Doctor of Leadership in Global Perspectives: Crafting Ministry in an Interconnected World

Humanism and the Goodness of God

Written by: on January 30, 2020

I am three days into the Context, Culture and Mission intensive course with Dr. Len Sweet at Southeastern University. I would be lying if I did not admit that my brain is hurting. Several years ago I had a conversation with Dr. Sweet where he remarked that Jesus did not come to make us more spiritual but to make us more human. I was looking after the Spiritual Formation area at my church so you can imagine the disorientation. Were we not trying to help people become more spiritual, and in some unspoken ways I guess, less human? And it has made me wonder ever since who should have the highest view of humans and the deepest commitment to human worth and dignity – Christians or atheists?

When I picked up Nick Spencer’s The Evolution of the West and read about his admission into the Theos Think Tank community around the peak of the New Atheist movement, I wondered what his tone would be in this battle. I found it to be respectful and curious and thoroughly Christ-centered.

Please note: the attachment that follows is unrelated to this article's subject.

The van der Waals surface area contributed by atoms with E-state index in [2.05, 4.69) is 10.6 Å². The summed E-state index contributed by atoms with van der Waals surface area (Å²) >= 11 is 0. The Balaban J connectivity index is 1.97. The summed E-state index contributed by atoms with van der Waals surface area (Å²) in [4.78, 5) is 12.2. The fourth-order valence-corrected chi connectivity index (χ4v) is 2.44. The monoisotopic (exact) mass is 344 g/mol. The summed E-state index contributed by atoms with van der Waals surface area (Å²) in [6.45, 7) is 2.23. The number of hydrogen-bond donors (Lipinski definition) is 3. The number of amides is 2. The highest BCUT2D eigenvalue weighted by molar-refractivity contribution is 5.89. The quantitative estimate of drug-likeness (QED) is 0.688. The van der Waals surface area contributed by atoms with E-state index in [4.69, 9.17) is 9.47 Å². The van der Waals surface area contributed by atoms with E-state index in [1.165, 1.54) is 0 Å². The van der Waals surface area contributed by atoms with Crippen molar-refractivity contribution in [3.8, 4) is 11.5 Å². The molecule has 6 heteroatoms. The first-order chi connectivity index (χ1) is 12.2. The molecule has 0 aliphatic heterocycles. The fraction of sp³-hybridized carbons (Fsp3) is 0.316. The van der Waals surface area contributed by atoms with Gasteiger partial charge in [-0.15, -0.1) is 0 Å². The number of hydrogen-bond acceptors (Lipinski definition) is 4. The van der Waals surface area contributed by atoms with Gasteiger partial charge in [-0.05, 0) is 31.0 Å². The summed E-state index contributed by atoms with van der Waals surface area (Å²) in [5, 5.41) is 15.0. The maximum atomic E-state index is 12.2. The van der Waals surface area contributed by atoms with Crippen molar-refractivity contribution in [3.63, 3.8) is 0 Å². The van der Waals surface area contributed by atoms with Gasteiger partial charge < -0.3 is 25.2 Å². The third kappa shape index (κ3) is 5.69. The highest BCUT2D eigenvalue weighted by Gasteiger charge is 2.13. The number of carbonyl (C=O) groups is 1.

In his essay “Saving Humanism from the Humanists”, Spencer gives a historical overview to the rise of humanism. Partly he concludes that those without a Judeo-Christian worldview have a difficult time explaining why humans are ascribed worth and dignity.[1] They espouse human dignity and hold a high view of humanity (what else is there but us immanent humans?) but Spencer finds their reasoning and foundation for it to be vague at best. He also points to the human rights track record of non-Western nations as another possible correlation that something is faulty.[2] Humanism without the infrastructure of being made “in the image of God” is tricky business.

But he goes further in his discourse with the three most common biblical definitions for the image of God and offers a caution. The “substantive” claim is that we share some of God’s characteristics or qualities and this is what it means to be made in the image of God. The “functional” definition refers to job we are given to do, that of stewardship as seen in the creation account. The “relational” explanation is that being made in the image of God is seen in our primary relationships and is reflective of God’s relational character.[3]

Spencer calls all of these definitions “defensible” but warns that that they are all based on the ideal human behavior. And we all know that we often fail to act ideally and this creates a great deal of pressure. And then he makes a powerful statement:

“Human worth is dependent not on how loving we are but how loved we are.”[4]

The Christian ethic stands the test of time and culture because ours is oriented more toward how good God is than on how good we are. Good news indeed.